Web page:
Scorsese skilfully used the 170 minutes running time to create a balanced and entertaining portrayal of Hughes' life including his work, personality, romances, obsessions and slow descent into madness. I loved the music, visuals and great camerawork; it was a fantastic decision to digitally recreate Technicolor bipack and three-strip as it adds so much to the feel of the era . Great performances across the board.
This film is a document of Scorsese's mastery. The use of elements like filtered colors or the dancing camera (being a prolongation or counterpart of the actors' body movements) are evidence for his thoughtful work. And the brillant madness sequence in the private cinema with its abusive confrontation of body and film pictures is a highlight of autoreflexive use of visual media and (like in the whole picture) light.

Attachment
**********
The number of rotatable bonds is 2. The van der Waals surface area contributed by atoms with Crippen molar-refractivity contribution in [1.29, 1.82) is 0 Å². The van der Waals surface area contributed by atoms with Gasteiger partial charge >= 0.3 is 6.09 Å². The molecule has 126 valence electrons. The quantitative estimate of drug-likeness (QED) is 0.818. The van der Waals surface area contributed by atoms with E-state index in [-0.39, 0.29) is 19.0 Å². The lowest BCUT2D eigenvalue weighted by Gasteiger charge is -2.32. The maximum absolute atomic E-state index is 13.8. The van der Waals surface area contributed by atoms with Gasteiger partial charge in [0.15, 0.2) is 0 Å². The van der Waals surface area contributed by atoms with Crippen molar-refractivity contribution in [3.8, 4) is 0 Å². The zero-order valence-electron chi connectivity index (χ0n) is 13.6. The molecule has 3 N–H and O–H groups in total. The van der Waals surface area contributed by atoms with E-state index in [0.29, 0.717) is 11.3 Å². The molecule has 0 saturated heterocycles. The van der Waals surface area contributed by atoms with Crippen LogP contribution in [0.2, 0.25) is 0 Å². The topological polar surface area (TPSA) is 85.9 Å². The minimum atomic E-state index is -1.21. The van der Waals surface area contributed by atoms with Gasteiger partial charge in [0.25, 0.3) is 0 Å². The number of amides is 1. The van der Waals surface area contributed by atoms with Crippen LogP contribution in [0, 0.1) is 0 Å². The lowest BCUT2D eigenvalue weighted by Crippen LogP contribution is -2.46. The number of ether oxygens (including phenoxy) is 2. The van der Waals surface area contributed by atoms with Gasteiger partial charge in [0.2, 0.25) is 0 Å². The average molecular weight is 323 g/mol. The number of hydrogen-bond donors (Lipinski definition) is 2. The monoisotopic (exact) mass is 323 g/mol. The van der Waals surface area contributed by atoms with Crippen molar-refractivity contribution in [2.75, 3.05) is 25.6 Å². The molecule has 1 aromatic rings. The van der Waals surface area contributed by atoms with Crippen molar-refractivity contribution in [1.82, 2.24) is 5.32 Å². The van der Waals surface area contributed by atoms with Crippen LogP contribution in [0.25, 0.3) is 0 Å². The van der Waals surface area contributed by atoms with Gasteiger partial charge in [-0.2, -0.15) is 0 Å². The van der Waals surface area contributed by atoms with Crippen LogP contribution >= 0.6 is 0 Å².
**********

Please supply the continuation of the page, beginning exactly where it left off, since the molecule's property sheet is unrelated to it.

Both entertainingly bombastic and painfully intimate, The Aviator paints an absorbing portrait of Howard Hughes, and the man behind the mania. The cast is absolutely wonderful: from Cate Blanchett's charm to Leonardo DiCaprio's nuanced descent into his disorders. Minus an occasional sag in pacing, the film moves boisterously, with quiet moments of despair planted beneath the period glitz and excitement.
The Aviator's greatest strength is its ability to make you feel trapped inside Hughes, especially when things go wrong. Otherwise, it's a fun, albeit typical Hollywood biopic and a better period piece. It's entertaining seeing classic Hollywood actors being portrayed by current ones. Leo plays HH quite well & can handle the weight. Scorsese's better half? Not quite, but it is not without its merits & style. 3.5 stars